I love it and I dread it (Wipe that shocked look off your face!). Believe it or not—and really, is it that unbelievable?—Fashion Week is something most of us in the industry love and loathe. It's a swag bag of contradictions, from the sleepless nights (from all those parties), to the anxiety of not feeling like there's enough time in the day (between socializing rushing from one designer's show to another, there isn't), to the effortlessly-chic-looking outfits you catch yourself painstakingly planning out (because Tommy Ton might take your photo, you natural-born street style star, you). I'm telling you, it's very exhausting.
Then of course there's actual work involved: shows to review, stories to pitch, text to write and deliver, photographs to edit...the champagne luster fades fast when you're on a deadline.
What I love about NYFW:
- Newness: With the exception of some freaky meteorological occurrences, the seasons stay the same year in and year out, but seeing a designer's fresh take on dressing for those months can be downright exhilarating. The same goes for coming across talented new designers. Very often, it's the emerging up-and-comers who take the biggest risks.
- And... Hmmm. I need to revisit this. Ok! As someone who prides herself on being a New Yorker, I do love that NYFW reinforces this city as one of the world's quintessential fashion capitals. And every February and September, we get to show the rest of the world what we've got. It's like the Olympics, but with better-dressed teams.
- And going along those lines, I appreciate the stimulus that NYFW brings to the city's economy, pulling in $860 million, which, according to the New York Times, is more than the projected earnings of the U.S. Open, the New York City Marathon, or last week's yawn of a Super Bowl.
What I hate about NYFW:
- The waiting: After a show last season, a friend I'd spotted walked up and said, "I just stood in a line, to stand in another line--to stand." Enough said. The average length of a show is 10 minutes, while you're often forced to wait three or four times that amount of time before getting to your seat—if you're even lucky enough to have one. Every season I find myself saying, "There's gotta be a better way." Many designers agree, while some have even gone so far as to host their presentations in smaller, more intimate venues (ie, Tom Ford, Oscar de la Renta).
- The @#$%show: NYFW is a lot of things. But never is it not a circus. From the peacocking street style aspirants to the increasingly aggressive photographers, to the crowds, then the waiting, it's a bonafide @#$%show.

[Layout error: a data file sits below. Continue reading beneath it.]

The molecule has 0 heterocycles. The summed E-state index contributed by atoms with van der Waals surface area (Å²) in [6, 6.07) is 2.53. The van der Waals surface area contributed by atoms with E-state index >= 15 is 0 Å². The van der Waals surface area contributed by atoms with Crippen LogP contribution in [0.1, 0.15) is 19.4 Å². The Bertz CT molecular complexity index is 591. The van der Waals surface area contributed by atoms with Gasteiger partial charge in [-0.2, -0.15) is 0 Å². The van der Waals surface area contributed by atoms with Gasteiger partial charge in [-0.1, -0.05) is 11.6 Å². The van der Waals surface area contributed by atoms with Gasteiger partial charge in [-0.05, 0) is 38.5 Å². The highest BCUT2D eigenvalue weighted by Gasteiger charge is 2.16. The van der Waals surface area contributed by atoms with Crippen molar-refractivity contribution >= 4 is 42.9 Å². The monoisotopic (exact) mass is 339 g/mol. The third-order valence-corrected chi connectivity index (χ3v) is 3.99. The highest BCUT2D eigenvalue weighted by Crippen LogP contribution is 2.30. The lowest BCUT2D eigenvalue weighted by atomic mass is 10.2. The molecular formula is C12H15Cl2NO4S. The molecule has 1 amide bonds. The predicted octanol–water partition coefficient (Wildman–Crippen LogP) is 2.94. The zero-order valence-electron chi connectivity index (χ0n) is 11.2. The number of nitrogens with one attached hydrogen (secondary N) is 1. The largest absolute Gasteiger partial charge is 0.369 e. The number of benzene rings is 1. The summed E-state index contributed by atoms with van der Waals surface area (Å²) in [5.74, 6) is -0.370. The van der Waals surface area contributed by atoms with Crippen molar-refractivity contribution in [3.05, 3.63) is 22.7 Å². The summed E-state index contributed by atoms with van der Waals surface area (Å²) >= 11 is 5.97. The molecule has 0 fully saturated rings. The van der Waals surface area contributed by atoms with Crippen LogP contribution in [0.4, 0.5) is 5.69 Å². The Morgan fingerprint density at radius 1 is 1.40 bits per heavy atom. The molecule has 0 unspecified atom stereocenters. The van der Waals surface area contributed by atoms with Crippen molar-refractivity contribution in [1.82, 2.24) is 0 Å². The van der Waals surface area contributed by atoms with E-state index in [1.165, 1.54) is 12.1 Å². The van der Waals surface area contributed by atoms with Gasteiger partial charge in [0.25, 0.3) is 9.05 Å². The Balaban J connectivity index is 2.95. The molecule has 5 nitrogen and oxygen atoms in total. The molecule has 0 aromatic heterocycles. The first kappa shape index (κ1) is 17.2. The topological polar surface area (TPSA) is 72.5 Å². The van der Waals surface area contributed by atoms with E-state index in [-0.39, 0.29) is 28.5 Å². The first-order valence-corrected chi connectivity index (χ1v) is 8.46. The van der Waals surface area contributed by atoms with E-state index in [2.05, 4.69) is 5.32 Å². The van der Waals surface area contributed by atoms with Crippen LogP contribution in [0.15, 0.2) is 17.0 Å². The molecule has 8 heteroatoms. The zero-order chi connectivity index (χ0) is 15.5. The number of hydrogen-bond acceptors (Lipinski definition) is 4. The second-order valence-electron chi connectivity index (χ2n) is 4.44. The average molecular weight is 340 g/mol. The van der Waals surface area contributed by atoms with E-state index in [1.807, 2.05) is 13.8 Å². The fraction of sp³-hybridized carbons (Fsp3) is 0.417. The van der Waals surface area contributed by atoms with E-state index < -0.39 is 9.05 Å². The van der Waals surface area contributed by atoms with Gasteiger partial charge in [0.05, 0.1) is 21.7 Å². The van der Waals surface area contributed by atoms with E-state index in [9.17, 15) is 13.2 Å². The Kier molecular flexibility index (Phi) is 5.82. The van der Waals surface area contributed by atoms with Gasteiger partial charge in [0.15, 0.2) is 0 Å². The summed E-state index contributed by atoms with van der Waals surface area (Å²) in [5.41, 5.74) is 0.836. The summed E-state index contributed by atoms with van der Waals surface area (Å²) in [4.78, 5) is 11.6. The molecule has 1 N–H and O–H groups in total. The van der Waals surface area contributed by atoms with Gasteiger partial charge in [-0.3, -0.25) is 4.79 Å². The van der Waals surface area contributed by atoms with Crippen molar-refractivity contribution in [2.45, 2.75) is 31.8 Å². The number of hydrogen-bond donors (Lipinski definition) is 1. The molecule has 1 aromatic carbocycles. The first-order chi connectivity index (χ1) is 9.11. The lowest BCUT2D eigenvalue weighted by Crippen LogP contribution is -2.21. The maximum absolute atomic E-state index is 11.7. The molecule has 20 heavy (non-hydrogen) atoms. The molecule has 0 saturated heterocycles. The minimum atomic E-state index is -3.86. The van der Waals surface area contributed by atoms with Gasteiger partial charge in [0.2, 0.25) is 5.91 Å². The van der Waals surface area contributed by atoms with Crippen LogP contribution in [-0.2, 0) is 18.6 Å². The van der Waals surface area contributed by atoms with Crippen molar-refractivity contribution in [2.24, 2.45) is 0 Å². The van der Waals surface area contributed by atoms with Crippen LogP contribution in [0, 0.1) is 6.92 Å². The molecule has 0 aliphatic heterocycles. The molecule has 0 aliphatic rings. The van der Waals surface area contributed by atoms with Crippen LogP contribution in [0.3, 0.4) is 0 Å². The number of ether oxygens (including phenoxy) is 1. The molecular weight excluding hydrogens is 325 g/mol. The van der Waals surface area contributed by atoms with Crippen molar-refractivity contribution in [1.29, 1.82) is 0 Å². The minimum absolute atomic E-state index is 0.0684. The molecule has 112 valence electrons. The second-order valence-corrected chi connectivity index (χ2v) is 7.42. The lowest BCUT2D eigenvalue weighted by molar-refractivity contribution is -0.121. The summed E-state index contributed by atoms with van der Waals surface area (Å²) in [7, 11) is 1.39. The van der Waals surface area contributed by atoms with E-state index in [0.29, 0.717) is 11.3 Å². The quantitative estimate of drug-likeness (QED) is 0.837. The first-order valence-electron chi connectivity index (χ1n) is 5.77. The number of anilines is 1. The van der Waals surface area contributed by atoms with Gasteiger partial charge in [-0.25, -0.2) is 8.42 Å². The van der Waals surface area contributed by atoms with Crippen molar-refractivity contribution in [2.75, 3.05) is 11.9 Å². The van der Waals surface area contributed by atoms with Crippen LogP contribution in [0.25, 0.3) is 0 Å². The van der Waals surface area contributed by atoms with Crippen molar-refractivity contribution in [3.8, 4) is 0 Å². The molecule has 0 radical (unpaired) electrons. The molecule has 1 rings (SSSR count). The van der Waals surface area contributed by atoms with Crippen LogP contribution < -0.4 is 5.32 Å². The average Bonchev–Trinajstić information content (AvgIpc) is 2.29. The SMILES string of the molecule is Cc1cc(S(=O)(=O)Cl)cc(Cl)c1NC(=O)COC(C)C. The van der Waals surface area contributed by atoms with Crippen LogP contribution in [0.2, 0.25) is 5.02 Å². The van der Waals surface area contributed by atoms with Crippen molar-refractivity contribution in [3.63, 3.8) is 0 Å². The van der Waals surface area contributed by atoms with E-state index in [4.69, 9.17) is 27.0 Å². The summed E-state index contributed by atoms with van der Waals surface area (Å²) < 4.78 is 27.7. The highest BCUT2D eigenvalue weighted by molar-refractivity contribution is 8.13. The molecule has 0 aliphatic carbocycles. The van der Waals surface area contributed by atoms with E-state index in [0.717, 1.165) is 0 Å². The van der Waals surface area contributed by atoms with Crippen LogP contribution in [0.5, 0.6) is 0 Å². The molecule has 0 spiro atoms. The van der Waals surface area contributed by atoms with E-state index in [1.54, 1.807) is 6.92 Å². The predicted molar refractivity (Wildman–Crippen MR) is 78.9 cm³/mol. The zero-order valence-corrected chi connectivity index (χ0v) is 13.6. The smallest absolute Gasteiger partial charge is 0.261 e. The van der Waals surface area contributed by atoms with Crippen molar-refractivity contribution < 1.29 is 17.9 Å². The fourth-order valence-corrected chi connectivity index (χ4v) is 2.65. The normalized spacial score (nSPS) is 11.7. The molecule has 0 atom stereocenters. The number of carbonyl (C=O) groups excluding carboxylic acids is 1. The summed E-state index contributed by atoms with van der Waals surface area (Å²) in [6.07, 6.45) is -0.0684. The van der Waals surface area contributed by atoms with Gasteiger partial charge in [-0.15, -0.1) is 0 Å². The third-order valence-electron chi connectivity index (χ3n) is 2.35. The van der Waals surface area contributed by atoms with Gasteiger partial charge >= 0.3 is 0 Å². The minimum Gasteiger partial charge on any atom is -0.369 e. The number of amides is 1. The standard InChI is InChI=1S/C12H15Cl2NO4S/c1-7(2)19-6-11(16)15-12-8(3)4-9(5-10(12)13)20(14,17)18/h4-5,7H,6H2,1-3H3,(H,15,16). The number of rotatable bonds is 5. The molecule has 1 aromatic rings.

- Hearing colleagues complain about the @#$%show that NYFW has become, when they had a role in perpetuating it. Not too long ago, NYFW used to be a trade-only event for those in the industry (buyers, editors, journalists, etc). Now it's broadened to include celebrities, bloggers, street style fixtures, gawkers and gatecrashers. I don't relish it either, but to my colleagues who write and publish pieces like "The 25 Pieces To Get You Noticed By Photographers At Fashion Week," yet still moan about all the preeners and spectators who have "no right being there," you're not allowed to complain when your writing encourages them to actually go and experience it all firsthand, instead of merely through your coverage. This is partly your fault.
Today I came down with something—the first something to hit my immune system all season. Strangely, after bragging this entire winter about how healthy I've been, I don't mind so much, not even the glassy, puckered eyes and resemblance to a washed-up feline. Maybe I subconsciously allowed it to happen so I could take to my bed and blame it all on unfortunate circumstances and timing rather than being a baby. Can I still experience NYFW from the glow of my ipad? I think so. And I'm excited to try. It's certainly a new experiment, and one without the intolerable wait.
And for when I do recover enough to step back out into the world, I've made some resolutions.
This Fashion Week—starting right NOW—I resolve to :
1. Bury my head in the sand from a safe distance, and wait out the storm as much as possible.
2. When I do have to show up somewhere, I'll treat it like going to a Broadway show (it is like theater, after all) and dress presently for the occasion, but not in any way that's untrue to who I am or what I'd normally wear.
3. Take it for what it's worth—actual value and face value.